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The Bible and the Church

Eamonn Keane 

During November 1999, I was privileged to attend a three day seminar in New York titled: “The Bible and the Catholic Church: Challenging The Findings of the Jesus Seminar.” The seminar was sponsored by CRISIS magazine in conjunction with Monsignor Michael J. Wrenn.

The “Jesus Seminar” was founded in 1985 by Protestant scholar Robert Funk and it represents a well-funded, public assault on the scriptural foundations of many Catholic doctrines. It has now taken to the road in the U.S. and is attracting Christians from all denominations — it has even held seminars in Catholic precincts.

The “Jesus Seminar” is composed of scholars from colleges, universities and seminaries who have met annually for the past fifteen years to vote on which of the words and deeds of Jesus as recorded in the Gospels should be considered as accurate. They have concluded that over 82 percent of what Jesus said in the Gospels is not historically accurate; and that of the 176 deeds of Jesus recounted in the Gospels, only 10 are historical. It asserts that Jesus did not rise from the dead, that he did not teach his disciples to pray the “Our Father,” that his death does not have salvific significance for the human race.

The “Jesus Seminar” reaches its conclusions mainly through the analysis of biblical texts according to the principles of an exegetical method known as “historical criticism.” In particular, it bases many of its findings on the assumed truth of what is known as the “Two-Source Theory” which asserts that i) Mark’s Gospel was the first to be written, and ii) the Gospels of Matthew and Luke draw for their teaching about Jesus on the Gospel of Mark and upon a hypothetical document known as “Q” (from the German word “Quelle”). On the basis of this theory, the Jesus Seminar fosters the notion that the Gospels of Matthew, Luke and John are largely mythical elaborations of the real Jesus as found in Mark and “Q.” However, the 1993 document from the Pontifical Biblical Commission titled The Interpretation of the Bible in the Church, notes that the “Two-Source Theory” is today “under challenge” from scholars.

Moderated by the editor of CRISIS magazine, Dr. Deal W. Hudson, the New York Seminar on The Bible and the Church brought together many distinguished scholars including: Professor William Farmer, Rev. N.T. Wright, Professor Scott Hahn, Rev. Dr. Brian Harrison, Msgr. George A. Kelly, Hon. Kenneth D. Whithead, Professor David Laird Dungan and Rev. Professor Donald J. Keefe, S.J.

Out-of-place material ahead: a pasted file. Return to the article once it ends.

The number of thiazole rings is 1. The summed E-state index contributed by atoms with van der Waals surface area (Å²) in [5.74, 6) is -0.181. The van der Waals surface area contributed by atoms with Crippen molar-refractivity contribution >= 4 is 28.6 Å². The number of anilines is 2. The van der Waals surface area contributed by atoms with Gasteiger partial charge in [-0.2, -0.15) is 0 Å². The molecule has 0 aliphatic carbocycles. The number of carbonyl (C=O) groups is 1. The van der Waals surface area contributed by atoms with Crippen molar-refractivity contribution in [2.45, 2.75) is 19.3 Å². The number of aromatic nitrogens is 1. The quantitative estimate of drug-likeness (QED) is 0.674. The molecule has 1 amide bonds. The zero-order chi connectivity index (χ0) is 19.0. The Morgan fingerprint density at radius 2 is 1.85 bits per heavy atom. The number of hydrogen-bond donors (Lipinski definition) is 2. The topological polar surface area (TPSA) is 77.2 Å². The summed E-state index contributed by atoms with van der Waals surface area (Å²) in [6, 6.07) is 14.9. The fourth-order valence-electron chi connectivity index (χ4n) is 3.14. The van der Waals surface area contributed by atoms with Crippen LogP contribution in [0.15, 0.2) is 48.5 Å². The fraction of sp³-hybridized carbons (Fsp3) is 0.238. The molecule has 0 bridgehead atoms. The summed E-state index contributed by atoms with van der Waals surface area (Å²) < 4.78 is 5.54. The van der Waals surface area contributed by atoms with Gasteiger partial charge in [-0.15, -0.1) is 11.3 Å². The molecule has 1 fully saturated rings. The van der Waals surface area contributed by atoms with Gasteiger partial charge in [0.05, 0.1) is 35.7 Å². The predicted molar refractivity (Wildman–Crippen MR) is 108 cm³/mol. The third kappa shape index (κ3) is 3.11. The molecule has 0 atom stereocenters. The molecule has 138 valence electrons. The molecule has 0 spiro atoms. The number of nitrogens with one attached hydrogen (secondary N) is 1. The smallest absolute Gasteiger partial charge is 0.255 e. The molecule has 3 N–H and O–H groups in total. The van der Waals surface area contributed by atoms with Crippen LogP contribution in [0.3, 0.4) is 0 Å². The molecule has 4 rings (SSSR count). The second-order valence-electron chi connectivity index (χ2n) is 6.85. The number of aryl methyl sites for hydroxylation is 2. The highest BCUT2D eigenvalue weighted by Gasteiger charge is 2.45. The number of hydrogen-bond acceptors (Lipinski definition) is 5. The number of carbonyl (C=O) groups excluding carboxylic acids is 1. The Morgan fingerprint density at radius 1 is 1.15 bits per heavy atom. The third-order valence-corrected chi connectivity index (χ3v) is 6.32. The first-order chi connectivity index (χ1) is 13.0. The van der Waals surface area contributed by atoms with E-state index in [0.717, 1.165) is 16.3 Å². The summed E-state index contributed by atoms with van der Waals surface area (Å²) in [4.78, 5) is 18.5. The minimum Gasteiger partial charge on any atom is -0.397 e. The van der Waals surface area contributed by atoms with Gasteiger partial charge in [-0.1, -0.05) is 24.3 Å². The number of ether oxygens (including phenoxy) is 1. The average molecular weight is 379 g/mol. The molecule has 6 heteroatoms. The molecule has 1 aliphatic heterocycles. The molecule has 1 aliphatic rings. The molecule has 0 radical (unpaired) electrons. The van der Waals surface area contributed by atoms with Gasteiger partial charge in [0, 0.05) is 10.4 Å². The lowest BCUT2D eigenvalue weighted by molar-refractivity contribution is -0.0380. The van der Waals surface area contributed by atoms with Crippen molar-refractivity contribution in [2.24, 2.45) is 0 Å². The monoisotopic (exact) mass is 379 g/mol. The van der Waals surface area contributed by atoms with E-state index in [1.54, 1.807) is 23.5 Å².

An internationally acclaimed biblical scholar and professor at the University of Dallas, Dr. Farmer, who converted to Catholicism in 1990, stated that the members of the Jesus Seminar “are involved in a comprehensive misunderstanding of the New Testament.” He said that Robert Funk and the Jesus Seminar want “to mess about” with the canon of Sacred Scripture — “delete something here, add something there.” He stated that their first major failing as historians was their failure “to properly construe the importance of certain data preserved in the letters of Paul for understanding Jesus and his role in Christian origins.”

In particular, Dr. Farmer described, and expertly refuted, the erroneous assertions of the Jesus Seminar on the origins of the Eucharist. It suggests that St. Paul took over the tradition concerning the Last Supper from pagan Hellenistic circles somewhere in Asia Minor or Greece. This assertion, added Farmer, amounts to no less than “the difference between a Church with the Eucharist and a Church without the Eucharist.”

Taking as his point of departure certain New Testament texts regarding the Last Supper tradition in 1 Cor 11: 23-26 and the Gospels of Matthew and Mark, Professor Farmer presented a profound exegesis of these texts to demonstrate that despite some differences in their presentation of the tradition, they nonetheless converge in their testimony to what happened on the night that Christ was betrayed. This convergence, said Professor Farmer, bears an historically reliable double attestation to the following facts regarding what happened at the Last Supper: